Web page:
WINNIPEG-We've seen the desperation of refugees risking their lives crossing the Mediterranean Sea to get to Europe, but we haven't seen any risking their lives crossing the frozen prairie to get to Canada-until now.

On Dec. 24, Seidu Mohammad nearly froze to death walking from North Dakota toward the Canadian border at Emerson, Man.

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The man from Ghana spent more than seven hours walking outside and expects to lose most of his fingers.

"It hurts," he said, through peeling lips from his hospital bed. "It was cold. My eyelids, my ears, they were frozen." He said he's grateful that frostbite didn't take his feet. "I will be able to walk."

Mohammad was wearing three jackets and gloves and thought he was prepared for the cold. On that day, the temperature in southern Manitoba dropped to negative 20 C (negative 4 F), but there was also a wicked wind gusting to 33 km/h (20.5 mph), Environment Canada data show.

Mohammad said a fellow refugee claimant from Ghana with him was taken to hospital in Morris, Man., with less severe injuries.

They walked through deep snow to avoid alerting U.S. officials and reach the Canada Border Services Agency at Emerson, he said. "It was up to my hips."

'I can't go back'

What kept them going was knowing that if they gave up before getting to Canada, they would be taken to a detention facility in the United States, then be deported to Ghana.

"I can't go back," Mohammad said. He had to flee Ghana because of his sexual orientation, he said.

They knew that if they managed to get to the Canadian border, they could file a refugee claim and make their case before the Immigration and Refugee Board of Canada. Canada's immigration system is seen by human rights advocates and lawyers as more fair and thorough than that in the U.S.

When they realized they would likely freeze to death before getting to their destination, they started walking along the highway hoping someone on that frozen Christmas Eve night would pick them up.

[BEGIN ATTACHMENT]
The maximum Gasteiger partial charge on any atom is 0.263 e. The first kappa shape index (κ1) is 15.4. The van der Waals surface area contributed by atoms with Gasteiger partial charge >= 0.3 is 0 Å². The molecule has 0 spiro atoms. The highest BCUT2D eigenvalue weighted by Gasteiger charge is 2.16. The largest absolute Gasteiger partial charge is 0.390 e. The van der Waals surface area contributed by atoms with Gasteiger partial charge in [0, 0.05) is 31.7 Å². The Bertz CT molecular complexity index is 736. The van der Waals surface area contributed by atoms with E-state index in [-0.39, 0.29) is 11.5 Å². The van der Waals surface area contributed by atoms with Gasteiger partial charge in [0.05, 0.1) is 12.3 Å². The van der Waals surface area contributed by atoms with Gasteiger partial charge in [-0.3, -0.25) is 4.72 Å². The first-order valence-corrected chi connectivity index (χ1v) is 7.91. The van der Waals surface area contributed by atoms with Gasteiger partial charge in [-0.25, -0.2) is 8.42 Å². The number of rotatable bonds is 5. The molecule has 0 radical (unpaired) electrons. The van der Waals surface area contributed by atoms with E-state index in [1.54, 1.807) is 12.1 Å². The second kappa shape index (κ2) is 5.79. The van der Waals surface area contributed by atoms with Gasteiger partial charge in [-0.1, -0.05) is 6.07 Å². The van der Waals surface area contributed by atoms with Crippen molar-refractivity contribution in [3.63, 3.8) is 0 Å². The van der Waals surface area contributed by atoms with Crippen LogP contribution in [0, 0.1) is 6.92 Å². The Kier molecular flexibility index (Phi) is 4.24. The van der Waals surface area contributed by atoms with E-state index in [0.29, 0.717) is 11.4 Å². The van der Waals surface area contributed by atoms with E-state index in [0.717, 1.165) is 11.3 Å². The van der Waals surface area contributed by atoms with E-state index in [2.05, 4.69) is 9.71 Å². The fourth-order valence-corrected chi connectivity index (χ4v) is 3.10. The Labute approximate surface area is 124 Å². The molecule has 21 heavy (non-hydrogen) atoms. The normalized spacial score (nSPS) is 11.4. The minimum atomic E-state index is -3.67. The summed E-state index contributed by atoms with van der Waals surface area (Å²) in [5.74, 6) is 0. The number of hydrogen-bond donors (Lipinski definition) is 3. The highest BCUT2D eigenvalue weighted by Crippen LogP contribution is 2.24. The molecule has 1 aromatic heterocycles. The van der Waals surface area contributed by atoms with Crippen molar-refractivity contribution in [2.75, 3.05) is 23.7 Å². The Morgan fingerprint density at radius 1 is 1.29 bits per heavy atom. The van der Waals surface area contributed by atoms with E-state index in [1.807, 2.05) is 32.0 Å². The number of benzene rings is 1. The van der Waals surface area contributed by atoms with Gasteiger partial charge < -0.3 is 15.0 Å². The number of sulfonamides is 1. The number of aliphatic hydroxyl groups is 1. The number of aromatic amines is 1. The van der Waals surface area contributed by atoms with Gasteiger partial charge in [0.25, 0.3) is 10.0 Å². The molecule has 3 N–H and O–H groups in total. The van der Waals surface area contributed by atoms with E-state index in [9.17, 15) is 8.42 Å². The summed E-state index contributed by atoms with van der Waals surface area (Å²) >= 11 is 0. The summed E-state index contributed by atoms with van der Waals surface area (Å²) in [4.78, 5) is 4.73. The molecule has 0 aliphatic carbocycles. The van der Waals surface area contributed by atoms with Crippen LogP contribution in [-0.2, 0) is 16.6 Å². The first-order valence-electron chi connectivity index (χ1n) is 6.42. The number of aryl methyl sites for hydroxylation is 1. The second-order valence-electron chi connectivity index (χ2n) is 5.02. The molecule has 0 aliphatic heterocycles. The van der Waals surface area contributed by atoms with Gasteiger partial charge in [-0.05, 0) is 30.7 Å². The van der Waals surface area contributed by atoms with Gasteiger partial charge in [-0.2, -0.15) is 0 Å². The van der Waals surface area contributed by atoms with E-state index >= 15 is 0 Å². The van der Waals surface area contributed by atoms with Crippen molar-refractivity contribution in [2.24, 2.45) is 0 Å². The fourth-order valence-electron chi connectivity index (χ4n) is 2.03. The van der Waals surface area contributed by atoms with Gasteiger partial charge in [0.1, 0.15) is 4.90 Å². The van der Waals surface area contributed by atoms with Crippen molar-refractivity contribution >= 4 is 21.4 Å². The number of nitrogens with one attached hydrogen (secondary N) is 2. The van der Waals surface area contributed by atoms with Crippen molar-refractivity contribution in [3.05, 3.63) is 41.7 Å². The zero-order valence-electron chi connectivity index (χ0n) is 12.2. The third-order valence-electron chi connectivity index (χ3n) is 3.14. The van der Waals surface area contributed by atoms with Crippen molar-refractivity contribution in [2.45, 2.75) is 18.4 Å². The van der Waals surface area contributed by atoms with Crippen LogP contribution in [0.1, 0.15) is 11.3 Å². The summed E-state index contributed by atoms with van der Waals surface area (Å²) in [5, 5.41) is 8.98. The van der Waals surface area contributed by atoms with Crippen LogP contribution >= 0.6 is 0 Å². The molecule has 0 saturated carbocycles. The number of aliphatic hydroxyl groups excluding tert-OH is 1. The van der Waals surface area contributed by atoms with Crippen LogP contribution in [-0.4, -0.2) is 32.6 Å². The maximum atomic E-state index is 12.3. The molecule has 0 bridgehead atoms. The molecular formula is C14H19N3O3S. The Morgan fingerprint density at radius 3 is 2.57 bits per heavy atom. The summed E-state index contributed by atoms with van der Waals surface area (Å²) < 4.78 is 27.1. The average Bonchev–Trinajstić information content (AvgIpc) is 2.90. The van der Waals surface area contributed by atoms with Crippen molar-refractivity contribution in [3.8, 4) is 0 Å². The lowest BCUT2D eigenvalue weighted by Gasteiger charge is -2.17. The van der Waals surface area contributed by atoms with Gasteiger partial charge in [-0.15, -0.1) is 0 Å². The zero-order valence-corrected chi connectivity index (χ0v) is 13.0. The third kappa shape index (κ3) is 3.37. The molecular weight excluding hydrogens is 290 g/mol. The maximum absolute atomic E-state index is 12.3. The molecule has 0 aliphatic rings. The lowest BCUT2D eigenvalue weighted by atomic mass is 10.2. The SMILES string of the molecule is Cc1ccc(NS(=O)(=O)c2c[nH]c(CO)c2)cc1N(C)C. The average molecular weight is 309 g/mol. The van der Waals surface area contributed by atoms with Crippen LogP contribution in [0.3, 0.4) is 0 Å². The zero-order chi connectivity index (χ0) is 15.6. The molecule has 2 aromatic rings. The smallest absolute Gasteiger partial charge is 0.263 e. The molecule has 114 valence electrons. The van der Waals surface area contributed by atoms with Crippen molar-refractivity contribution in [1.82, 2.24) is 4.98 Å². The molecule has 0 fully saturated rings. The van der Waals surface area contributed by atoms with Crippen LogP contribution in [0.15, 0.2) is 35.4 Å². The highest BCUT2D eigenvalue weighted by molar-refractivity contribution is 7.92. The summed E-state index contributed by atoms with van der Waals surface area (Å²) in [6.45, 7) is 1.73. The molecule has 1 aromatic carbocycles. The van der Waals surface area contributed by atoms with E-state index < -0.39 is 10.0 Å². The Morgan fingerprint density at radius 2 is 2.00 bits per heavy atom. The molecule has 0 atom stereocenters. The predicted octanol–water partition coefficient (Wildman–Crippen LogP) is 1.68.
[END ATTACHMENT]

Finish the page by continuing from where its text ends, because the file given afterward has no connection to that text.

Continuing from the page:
"We tried stopping cars," Mohammad said. "Nobody stopped."

Picked up by trucker

Then, an older man driving a truck saw them and stopped. Mohammad said he was so weak, he could barely get inside the vehicle.

"My feet were nearly frozen."

If it weren't for the trucker, who helped him get inside, he doesn't think he'd have survived.

"I would lose my life. The doctors and nurses are saying I'm lucky because in another hour or two hours, things would have been so different."

On Wednesday night, Mohammad was surrounded by visitors-fellow refugees and refugee claimants from Ghana who arrived in Canada earlier.

One man, who identified himself only as Mohammad, said he walked over the border into Canada from the U.S. on Dec. 3, when it was -3 C (27) F).

"It was cold, but not this cold," said the man who met Seidu Mohammad at an immigration detention facility-a "camp"-in the U.S. where they were held for eight months.

Their refugee claims were dismissed, as most are.

Spike in Ghanaian refugee claimants

Lately, there has been a spike in the number of refugee claimants from Ghana crossing into Canada at Emerson, said Ghezae Hagos, an inland protection counsellor working with refugee claimants at Manitoba Interfaith Immigration Council's Welcome Place.

Until recently, it has been Somalis travelling the now well-worn route in which they're driven from Minneapolis, to a point just south of the town of Emerson. There, they're dropped off and told to walk the rest of the way to the Canadian side of the border where they can legally make a refugee claim.

Hagos is helping Mohammad and his travelling companion prepare their refugee claims. He hopes that news of what happened to Mohammad and his friend nearly perishing in the cold will deter other refugee claimants. But he doubts it.

"I don't think it will stop them."

For Mohammad-who left his home in Ghana in 2015 and spent six months on planes, boats and buses to get to the U.S. before hoofing it into Canada-the perilous journey was worth life and limb.

"I don't regret it," the 32-year-old said. "That's life-trying to survive."

This story published with permission by the Winnipeg Free Press,